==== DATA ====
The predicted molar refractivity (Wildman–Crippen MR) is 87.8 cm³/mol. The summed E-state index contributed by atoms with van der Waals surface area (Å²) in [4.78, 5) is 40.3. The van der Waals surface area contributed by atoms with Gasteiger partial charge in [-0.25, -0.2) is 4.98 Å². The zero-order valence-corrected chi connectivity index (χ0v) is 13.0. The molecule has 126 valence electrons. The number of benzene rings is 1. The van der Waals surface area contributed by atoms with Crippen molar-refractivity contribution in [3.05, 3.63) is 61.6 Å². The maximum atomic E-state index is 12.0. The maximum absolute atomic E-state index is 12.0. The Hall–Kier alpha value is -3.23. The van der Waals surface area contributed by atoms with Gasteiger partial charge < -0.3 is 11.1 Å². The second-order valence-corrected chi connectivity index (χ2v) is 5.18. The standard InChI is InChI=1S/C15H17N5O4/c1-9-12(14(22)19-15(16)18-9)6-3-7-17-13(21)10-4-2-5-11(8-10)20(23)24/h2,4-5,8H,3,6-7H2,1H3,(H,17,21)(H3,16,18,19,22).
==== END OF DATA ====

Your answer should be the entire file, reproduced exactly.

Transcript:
The predicted molar refractivity (Wildman–Crippen MR) is 87.8 cm³/mol. The summed E-state index contributed by atoms with van der Waals surface area (Å²) in [4.78, 5) is 40.3. The van der Waals surface area contributed by atoms with Gasteiger partial charge in [-0.25, -0.2) is 4.98 Å². The zero-order valence-corrected chi connectivity index (χ0v) is 13.0. The molecule has 126 valence electrons. The number of benzene rings is 1. The van der Waals surface area contributed by atoms with Crippen molar-refractivity contribution in [3.05, 3.63) is 61.6 Å². The maximum atomic E-state index is 12.0. The maximum absolute atomic E-state index is 12.0. The Hall–Kier alpha value is -3.23. The van der Waals surface area contributed by atoms with Gasteiger partial charge < -0.3 is 11.1 Å². The second-order valence-corrected chi connectivity index (χ2v) is 5.18. The standard InChI is InChI=1S/C15H17N5O4/c1-9-12(14(22)19-15(16)18-9)6-3-7-17-13(21)10-4-2-5-11(8-10)20(23)24/h2,4-5,8H,3,6-7H2,1H3,(H,17,21)(H3,16,18,19,22).